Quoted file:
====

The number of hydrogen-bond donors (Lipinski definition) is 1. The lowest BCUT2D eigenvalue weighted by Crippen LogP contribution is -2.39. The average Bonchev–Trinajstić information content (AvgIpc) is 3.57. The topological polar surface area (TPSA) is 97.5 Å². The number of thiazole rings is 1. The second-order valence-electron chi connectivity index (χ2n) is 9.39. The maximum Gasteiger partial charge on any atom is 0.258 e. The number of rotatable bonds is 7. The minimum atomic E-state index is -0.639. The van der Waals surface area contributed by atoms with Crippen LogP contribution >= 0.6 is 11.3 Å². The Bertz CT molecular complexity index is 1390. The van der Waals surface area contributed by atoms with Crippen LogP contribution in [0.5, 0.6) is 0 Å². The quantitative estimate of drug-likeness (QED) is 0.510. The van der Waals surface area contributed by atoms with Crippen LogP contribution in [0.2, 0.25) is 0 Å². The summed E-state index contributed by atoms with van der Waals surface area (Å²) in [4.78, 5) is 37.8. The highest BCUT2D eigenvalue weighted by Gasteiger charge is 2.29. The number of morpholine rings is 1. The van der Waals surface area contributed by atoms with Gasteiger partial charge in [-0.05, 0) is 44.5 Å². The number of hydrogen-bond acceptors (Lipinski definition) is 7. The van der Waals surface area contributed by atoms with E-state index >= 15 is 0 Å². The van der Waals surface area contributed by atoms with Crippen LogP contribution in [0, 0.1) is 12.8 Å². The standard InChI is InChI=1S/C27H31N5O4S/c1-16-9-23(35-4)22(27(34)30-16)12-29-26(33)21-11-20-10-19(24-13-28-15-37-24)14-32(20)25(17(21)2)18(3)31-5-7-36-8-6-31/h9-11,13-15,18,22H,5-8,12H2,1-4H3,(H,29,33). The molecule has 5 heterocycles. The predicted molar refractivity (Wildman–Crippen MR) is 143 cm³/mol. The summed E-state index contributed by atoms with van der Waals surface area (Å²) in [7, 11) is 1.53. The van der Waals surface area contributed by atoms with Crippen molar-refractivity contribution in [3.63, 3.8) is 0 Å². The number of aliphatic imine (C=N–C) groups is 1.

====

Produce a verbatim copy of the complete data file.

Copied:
The number of hydrogen-bond donors (Lipinski definition) is 1. The lowest BCUT2D eigenvalue weighted by Crippen LogP contribution is -2.39. The average Bonchev–Trinajstić information content (AvgIpc) is 3.57. The topological polar surface area (TPSA) is 97.5 Å². The number of thiazole rings is 1. The second-order valence-electron chi connectivity index (χ2n) is 9.39. The maximum Gasteiger partial charge on any atom is 0.258 e. The number of rotatable bonds is 7. The minimum atomic E-state index is -0.639. The van der Waals surface area contributed by atoms with Crippen LogP contribution >= 0.6 is 11.3 Å². The Bertz CT molecular complexity index is 1390. The van der Waals surface area contributed by atoms with Crippen LogP contribution in [0.5, 0.6) is 0 Å². The quantitative estimate of drug-likeness (QED) is 0.510. The van der Waals surface area contributed by atoms with Crippen LogP contribution in [0.2, 0.25) is 0 Å². The summed E-state index contributed by atoms with van der Waals surface area (Å²) in [4.78, 5) is 37.8. The highest BCUT2D eigenvalue weighted by Gasteiger charge is 2.29. The number of morpholine rings is 1. The van der Waals surface area contributed by atoms with Gasteiger partial charge in [-0.05, 0) is 44.5 Å². The number of hydrogen-bond acceptors (Lipinski definition) is 7. The van der Waals surface area contributed by atoms with E-state index >= 15 is 0 Å². The van der Waals surface area contributed by atoms with Crippen LogP contribution in [0, 0.1) is 12.8 Å². The standard InChI is InChI=1S/C27H31N5O4S/c1-16-9-23(35-4)22(27(34)30-16)12-29-26(33)21-11-20-10-19(24-13-28-15-37-24)14-32(20)25(17(21)2)18(3)31-5-7-36-8-6-31/h9-11,13-15,18,22H,5-8,12H2,1-4H3,(H,29,33). The molecule has 5 heterocycles. The predicted molar refractivity (Wildman–Crippen MR) is 143 cm³/mol. The summed E-state index contributed by atoms with van der Waals surface area (Å²) in [7, 11) is 1.53. The van der Waals surface area contributed by atoms with Crippen molar-refractivity contribution in [3.63, 3.8) is 0 Å². The number of aliphatic imine (C=N–C) groups is 1.